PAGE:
- Live vaccines should not be administered to pregnant women and severely immunosuppressed persons.
The panel physician should identify any past or present condition that might be a contraindication or precaution for the administration of a vaccine. A contraindication is a condition in a recipient which is likely to result in a life-threatening problem if the vaccine is given. A precaution is a condition in a recipient that might increase the chance of a serious adverse reaction if the vaccine is administered, or a condition that might compromise the ability of the vaccine to produce immunity.
General contraindications for the administration of a vaccine include:
- Severe (anaphylactic) allergic reaction to a vaccine component or following a prior dose of a vaccine
- Severely immunocompromised conditions that contraindicate receiving live attenuated vaccines, notably measles, mumps, and rubella, oral poliovirus, varicella, and intranasal influenza vaccines
- Pregnancy as a contraindication for receiving live attenuated vaccines for measles, mumps, and rubella, oral poliovirus, varicella, and intranasal influenza
- Encephalopathy not due to another identifiable cause as a contraindication if it occurs within 7 days of pertussis vaccination.
The following conditions are not contraindications for the administration of a vaccine:
- Mild to moderate local reactions to a previous dose of vaccine
- Mild acute illness (e.g., low-grade fever, upper respiratory infection, diarrhea)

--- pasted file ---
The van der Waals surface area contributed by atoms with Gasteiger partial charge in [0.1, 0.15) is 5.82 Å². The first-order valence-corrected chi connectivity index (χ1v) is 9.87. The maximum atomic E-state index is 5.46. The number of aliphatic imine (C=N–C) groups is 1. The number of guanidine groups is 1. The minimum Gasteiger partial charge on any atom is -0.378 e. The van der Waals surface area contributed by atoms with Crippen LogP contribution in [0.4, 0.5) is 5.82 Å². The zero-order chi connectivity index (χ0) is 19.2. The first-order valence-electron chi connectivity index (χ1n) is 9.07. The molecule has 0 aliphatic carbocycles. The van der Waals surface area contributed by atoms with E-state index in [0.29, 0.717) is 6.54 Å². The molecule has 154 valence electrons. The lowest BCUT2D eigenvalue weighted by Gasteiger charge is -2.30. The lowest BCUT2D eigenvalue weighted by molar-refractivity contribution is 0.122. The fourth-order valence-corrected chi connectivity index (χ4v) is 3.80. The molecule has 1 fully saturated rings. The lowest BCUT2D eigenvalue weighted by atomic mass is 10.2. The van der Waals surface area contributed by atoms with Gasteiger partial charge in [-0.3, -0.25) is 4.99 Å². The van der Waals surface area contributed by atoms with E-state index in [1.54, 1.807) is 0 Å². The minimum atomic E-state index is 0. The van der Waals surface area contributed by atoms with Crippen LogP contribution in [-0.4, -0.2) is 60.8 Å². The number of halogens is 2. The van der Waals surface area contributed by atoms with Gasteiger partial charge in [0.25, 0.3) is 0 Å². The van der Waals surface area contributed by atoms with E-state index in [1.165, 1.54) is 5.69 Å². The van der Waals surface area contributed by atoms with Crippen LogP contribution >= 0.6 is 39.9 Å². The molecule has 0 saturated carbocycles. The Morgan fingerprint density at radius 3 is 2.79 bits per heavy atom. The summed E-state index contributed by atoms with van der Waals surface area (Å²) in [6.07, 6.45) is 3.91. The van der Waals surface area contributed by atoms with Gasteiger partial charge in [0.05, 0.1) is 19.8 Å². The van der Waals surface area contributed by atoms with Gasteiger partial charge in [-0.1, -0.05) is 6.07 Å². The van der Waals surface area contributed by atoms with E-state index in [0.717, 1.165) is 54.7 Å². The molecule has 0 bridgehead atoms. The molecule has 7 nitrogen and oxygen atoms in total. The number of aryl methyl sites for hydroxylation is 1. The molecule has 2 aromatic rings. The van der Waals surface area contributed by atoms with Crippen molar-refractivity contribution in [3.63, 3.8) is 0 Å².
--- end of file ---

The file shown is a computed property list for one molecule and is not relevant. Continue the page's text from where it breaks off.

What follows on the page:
- Recovering from an illness
- Pregnancy for receiving Td, Tdap, inactivated influenza, or hepatitis B vaccine
- Antimicrobial therapy
- Tuberculin skin testing
Some precautions to vaccination include:
- Moderate or severe acute illness
- Any of the following after a previous dose of DTP or DTaP:
- Fever >40.5° C (>105° F) that is not attributed to another identifiable cause occurring within 48 hours after vaccination
- Collapse or shock-like state (that is, a hypotonic-hyporesponsive episode) occurring within 48 hours after vaccination
- Persistent, inconsolable crying lasting 3 hours or more and occurring within 48 hours after vaccination
- Convulsions with or without fever occurring within 3 days after vaccination.
In general, vaccines are deferred when a precaution condition is present. If the decision to defer a vaccine is reached, the condition should be recorded as a medical condition and the "Contraindication" waiver box on the DS-3025 must be checked.
Contraindications and precautions to specific vaccines are shown at—http://www.cdc.gov/vaccines/recs/vac-admin/contraindications-vacc.htm.
For pregnant women, contraindications and precautions are shown at—http://www.cdc.gov/vaccines/pubs/preg-guide.htm.
- Laboratory evidence of immunity is acceptable for measles, mumps, rubella, hepatitis A, hepatitis B, polio, and varicella.
The panel physician should obtain a good history of acute, vaccine-preventable diseases, including measles, mumps, rubella, and varicella, from the applicant to identify any naturally acquired diseases for optional laboratory confirmation. An applicant who provides a reliable written or oral history of varicella disease does not require laboratory confirmation or further vaccination.
Laboratory evidence of immunity is acceptable for the following diseases: measles, mumps, rubella, hepatitis A, hepatitis B, polio, and varicella. The latter is only necessary when a history of varicella disease is questionable.